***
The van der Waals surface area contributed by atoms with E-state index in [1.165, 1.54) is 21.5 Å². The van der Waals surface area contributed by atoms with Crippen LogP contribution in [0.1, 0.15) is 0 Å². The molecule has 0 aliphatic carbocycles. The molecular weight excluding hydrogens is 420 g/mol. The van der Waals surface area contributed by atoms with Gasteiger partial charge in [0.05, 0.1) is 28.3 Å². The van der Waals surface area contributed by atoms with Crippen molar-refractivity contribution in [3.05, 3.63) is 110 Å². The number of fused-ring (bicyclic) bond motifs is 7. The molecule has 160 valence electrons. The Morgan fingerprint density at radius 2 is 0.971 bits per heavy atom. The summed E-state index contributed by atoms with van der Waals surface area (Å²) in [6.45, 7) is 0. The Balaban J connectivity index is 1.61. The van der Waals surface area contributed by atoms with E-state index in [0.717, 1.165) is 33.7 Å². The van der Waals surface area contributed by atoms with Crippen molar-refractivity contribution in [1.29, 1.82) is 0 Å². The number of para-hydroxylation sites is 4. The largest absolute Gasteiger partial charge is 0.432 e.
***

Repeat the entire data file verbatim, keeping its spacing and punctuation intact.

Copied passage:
The van der Waals surface area contributed by atoms with E-state index in [1.165, 1.54) is 21.5 Å². The van der Waals surface area contributed by atoms with Crippen LogP contribution in [0.1, 0.15) is 0 Å². The molecule has 0 aliphatic carbocycles. The molecular weight excluding hydrogens is 420 g/mol. The van der Waals surface area contributed by atoms with Gasteiger partial charge in [0.05, 0.1) is 28.3 Å². The van der Waals surface area contributed by atoms with Crippen molar-refractivity contribution in [3.05, 3.63) is 110 Å². The number of fused-ring (bicyclic) bond motifs is 7. The molecule has 160 valence electrons. The Morgan fingerprint density at radius 2 is 0.971 bits per heavy atom. The summed E-state index contributed by atoms with van der Waals surface area (Å²) in [6.45, 7) is 0. The Balaban J connectivity index is 1.61. The van der Waals surface area contributed by atoms with E-state index in [0.717, 1.165) is 33.7 Å². The van der Waals surface area contributed by atoms with Crippen molar-refractivity contribution in [1.29, 1.82) is 0 Å². The number of para-hydroxylation sites is 4. The largest absolute Gasteiger partial charge is 0.432 e.